Wednesday, February 10, 2016

The Danger of Hoodies

Last week I mentioned the Q-Team at Chaney High School in Youngstown and how they had worked to revise their school's dress code to remove some of the arbitrary "Because the grown-ups say so" elements that result in an inevitable tug of war and loss of instructional time. The number of students who miss significant chunks of learning has dropped dramatically due to this change. The students went about the effort appropriately--conducting research, making presentations to the school board, self-monitoring, etc.

There remain two items of clothing the board has said are non-negotiable: Hoodies and ripped jeans. I am going to leave aside the ripped jean argument. As long as all relevant parts are adequately covered, this seems like just another we-don't-share-your-taste-in-clothes stance on the part of grown ups. A rule just to have a rule so we have a handle to control that pesky adolescent rebellion thing. I remember a young lady in another school with the same policy telling me: "I don't get it. I can't wear jeans that show a sliver of my knee, but when we switch to summer dress code and we are allowed to wear shorts, I can show my whole leg." I had to admit I didn't get it either.

When I asked why hoodies were banned, the students first pointed out that hoodies with the school logo were available for sale in the school bookstore, but that they were not allowed to wear them in school. You don't need a teenager's nose for hypocrisy to sniff that one out. But then they said, the board says, they are dangerous.

I fell for it at first. I could imagine one student grabbing another student's hood and the resulting neck injury. After all, they have even banned horse collar tackles in the NFL. But when I said, "That makes sense." A student, and then another, and then another, set me straight:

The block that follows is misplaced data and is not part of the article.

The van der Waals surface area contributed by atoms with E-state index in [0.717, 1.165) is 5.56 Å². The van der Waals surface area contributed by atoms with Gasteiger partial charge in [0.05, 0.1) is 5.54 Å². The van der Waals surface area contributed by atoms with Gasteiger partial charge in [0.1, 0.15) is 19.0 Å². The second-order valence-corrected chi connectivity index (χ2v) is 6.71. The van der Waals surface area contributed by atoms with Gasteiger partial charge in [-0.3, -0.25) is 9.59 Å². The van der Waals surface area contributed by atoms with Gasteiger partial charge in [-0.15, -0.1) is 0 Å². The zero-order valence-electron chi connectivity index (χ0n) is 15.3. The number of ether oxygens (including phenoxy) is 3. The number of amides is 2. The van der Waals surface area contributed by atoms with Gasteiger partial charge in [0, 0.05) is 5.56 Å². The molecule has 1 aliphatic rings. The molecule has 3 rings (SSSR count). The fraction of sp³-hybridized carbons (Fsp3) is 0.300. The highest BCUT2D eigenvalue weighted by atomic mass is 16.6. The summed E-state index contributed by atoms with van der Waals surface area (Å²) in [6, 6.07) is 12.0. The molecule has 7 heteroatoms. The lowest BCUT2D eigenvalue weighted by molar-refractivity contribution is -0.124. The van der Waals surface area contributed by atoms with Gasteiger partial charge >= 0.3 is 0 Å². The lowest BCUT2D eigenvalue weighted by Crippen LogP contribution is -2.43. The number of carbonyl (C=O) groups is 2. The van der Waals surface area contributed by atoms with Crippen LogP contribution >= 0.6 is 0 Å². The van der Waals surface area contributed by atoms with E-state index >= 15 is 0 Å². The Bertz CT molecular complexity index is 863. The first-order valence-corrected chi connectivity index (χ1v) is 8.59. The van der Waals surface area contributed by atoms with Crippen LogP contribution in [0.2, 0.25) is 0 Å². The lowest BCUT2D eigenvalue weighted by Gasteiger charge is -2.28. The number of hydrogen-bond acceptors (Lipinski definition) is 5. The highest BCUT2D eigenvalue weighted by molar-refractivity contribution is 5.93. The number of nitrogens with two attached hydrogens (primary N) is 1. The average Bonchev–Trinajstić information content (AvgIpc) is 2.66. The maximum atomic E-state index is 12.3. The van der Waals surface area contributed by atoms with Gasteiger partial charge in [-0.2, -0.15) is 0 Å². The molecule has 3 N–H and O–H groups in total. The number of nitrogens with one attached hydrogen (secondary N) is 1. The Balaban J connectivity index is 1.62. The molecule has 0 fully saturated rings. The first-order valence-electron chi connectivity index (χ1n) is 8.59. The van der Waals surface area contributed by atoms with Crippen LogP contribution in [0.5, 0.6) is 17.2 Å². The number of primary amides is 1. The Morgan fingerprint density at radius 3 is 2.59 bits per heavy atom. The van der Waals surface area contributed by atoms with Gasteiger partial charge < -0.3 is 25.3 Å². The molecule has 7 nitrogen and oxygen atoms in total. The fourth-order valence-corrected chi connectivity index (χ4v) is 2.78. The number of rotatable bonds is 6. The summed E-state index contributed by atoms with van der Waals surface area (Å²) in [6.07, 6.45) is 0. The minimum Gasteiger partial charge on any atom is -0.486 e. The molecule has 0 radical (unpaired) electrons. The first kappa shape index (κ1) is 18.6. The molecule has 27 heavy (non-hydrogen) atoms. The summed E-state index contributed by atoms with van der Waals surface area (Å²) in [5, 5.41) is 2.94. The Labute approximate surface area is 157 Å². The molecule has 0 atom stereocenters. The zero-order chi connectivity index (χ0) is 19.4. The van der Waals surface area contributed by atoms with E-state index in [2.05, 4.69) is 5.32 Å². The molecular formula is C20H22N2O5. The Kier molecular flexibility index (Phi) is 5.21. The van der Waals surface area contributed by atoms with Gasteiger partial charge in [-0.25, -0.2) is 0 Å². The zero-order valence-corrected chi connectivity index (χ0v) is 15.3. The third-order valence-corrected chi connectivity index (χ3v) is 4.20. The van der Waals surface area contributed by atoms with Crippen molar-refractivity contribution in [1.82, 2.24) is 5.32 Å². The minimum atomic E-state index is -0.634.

"Then they should ban scarves."
"And hijabs."
"And all shirts!"

Of course. Hoodies don't hurt people; people do. If one student wants to hurt another student, they don't need a hooded sweatshirt to do it. The students further pointed out that they have been tracking dress code violations all year as a part of their project and, although their have been 30 violations involving hoodies, there have been zero hoodie pulling incidents. The proof of the danger would be in the pulling, but it seems not to happen. What could be more tempting to tug on than a rare hoodie?

The students get that the hood on a hoodie cannot be worn up while in school. They are arguing that the ban seems arbitrary and that for many students a hoodie is the warmest article of clothing for those in-between temperatures. I know I frequently wear one for just that purpose. So there we are back at "Because we say so."

Taking seriously Student Voice requires an openness that not every school, school administrator, or school board can get to yet. The more we move away from command and control and towards trust and responsibility, the greater will be the learning partnership between us and our students. They don't want to rebel, they just want to be heard. They want to be safe, and they also want to be warm.


No comments: